Even before I heard Chris Matthews mention it, it struck me too . . .
Among the visuals a big-time campaign carefully choreographs is the human backdrop when the candidate speaks—particularly when it's a matter of an important, nationally-televised speech. So it's very hard to imagine that it was coincidence that the crowd visible behind Hillary this evening as she gave her Kentucky primary victory speech . . . was comprised 100% of people of pallor. Kibitzing with co-anchor Keith Olbermann immediately after Clinton's comments, Matthews mentioned it.
CHRIS MATTHEWS: I thought a giveaway line was "who is best positioned to win in November?" That is not exactly a self-crediting commentary. When you position yourself in politics, it's a deliberate effort to try to find a space, not necessarily your own passionate position, or your real position, but to find a place, to triangulate, to try to find a place that appeals to a certain percentage of the voters that will carry you over. And to advertise yourself as the "best-positioned" is not really a statement of authenticity, it's a statement of political positioning. It's a Dick Morris phrase, if anything. It's certainly an odd way to portray it.
I think I know what she's saying, which is "I'm perhaps stronger on defense, perhaps I'm white, perhaps I'm appealing to the working class." I do think it's interesting that her entire crowd was white tonight. That was interesting. Usually they try to mix it up a bit, up near the lectern on purpose, to give it a sense of random selection. It didn't look very random there.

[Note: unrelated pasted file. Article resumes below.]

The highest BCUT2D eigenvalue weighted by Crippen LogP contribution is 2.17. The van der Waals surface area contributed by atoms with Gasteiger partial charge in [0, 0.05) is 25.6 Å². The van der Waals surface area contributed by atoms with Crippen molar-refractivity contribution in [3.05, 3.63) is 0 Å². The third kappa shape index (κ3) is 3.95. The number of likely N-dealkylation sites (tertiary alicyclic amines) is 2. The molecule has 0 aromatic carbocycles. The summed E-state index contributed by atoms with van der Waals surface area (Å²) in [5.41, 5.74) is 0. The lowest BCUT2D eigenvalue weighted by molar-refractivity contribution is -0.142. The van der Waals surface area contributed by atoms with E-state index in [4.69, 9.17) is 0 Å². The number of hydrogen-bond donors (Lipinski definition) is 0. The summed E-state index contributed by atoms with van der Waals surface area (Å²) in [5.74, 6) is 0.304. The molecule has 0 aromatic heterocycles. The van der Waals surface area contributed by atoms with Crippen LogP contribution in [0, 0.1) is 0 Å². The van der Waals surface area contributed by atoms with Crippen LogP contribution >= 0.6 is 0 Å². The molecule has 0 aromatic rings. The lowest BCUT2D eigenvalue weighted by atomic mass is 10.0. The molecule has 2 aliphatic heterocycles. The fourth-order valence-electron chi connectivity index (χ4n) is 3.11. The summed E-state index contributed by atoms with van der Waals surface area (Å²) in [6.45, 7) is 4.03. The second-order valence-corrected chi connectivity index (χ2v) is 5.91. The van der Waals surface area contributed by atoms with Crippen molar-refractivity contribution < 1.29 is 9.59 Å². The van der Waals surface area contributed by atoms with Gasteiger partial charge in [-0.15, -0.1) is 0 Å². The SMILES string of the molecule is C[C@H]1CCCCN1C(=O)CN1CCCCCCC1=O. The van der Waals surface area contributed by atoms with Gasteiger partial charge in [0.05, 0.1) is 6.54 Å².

View video here.
So, what was the "subliminable" message Hillary was sending by the pale panorama?
Note: Don't you hope one of the MSNBC crew asks a Clinton campaign representative about this? You just know he'd deny there was any intent involved. "We're proud to have people of all races and backgrounds supporting our campaign," blah, blah, blah.
Update | 10:30 PM EDT
Even in overwhelmingly white Iowa, the Obama campaign managed to assemble a racially-diverse backdrop for his speech tonight. Surely Hillary's campaign could have done the same if it had cared to in Kentucky.